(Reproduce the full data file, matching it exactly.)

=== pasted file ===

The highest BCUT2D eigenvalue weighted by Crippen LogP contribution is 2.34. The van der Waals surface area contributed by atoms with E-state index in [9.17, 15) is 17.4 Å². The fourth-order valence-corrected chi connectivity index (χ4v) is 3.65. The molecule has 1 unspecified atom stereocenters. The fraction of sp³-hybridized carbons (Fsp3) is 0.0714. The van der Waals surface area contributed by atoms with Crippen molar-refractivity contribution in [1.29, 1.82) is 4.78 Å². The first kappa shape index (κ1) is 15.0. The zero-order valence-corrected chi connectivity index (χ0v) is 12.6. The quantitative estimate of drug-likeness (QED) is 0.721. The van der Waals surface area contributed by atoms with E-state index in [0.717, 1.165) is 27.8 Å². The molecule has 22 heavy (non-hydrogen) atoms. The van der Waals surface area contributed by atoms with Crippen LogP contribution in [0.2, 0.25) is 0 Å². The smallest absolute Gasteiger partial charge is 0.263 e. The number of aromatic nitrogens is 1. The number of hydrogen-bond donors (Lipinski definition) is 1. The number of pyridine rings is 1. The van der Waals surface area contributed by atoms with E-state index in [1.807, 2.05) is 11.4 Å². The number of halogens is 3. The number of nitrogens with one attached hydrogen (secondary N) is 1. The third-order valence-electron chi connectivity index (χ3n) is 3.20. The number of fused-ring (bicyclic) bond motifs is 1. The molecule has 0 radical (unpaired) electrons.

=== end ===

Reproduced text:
The highest BCUT2D eigenvalue weighted by Crippen LogP contribution is 2.34. The van der Waals surface area contributed by atoms with E-state index in [9.17, 15) is 17.4 Å². The fourth-order valence-corrected chi connectivity index (χ4v) is 3.65. The molecule has 1 unspecified atom stereocenters. The fraction of sp³-hybridized carbons (Fsp3) is 0.0714. The van der Waals surface area contributed by atoms with Crippen molar-refractivity contribution in [1.29, 1.82) is 4.78 Å². The first kappa shape index (κ1) is 15.0. The zero-order valence-corrected chi connectivity index (χ0v) is 12.6. The quantitative estimate of drug-likeness (QED) is 0.721. The van der Waals surface area contributed by atoms with E-state index in [0.717, 1.165) is 27.8 Å². The molecule has 22 heavy (non-hydrogen) atoms. The van der Waals surface area contributed by atoms with Crippen LogP contribution in [0.2, 0.25) is 0 Å². The smallest absolute Gasteiger partial charge is 0.263 e. The number of aromatic nitrogens is 1. The number of hydrogen-bond donors (Lipinski definition) is 1. The number of pyridine rings is 1. The van der Waals surface area contributed by atoms with E-state index in [1.807, 2.05) is 11.4 Å². The number of halogens is 3. The number of nitrogens with one attached hydrogen (secondary N) is 1. The third-order valence-electron chi connectivity index (χ3n) is 3.20. The number of fused-ring (bicyclic) bond motifs is 1. The molecule has 0 radical (unpaired) electrons.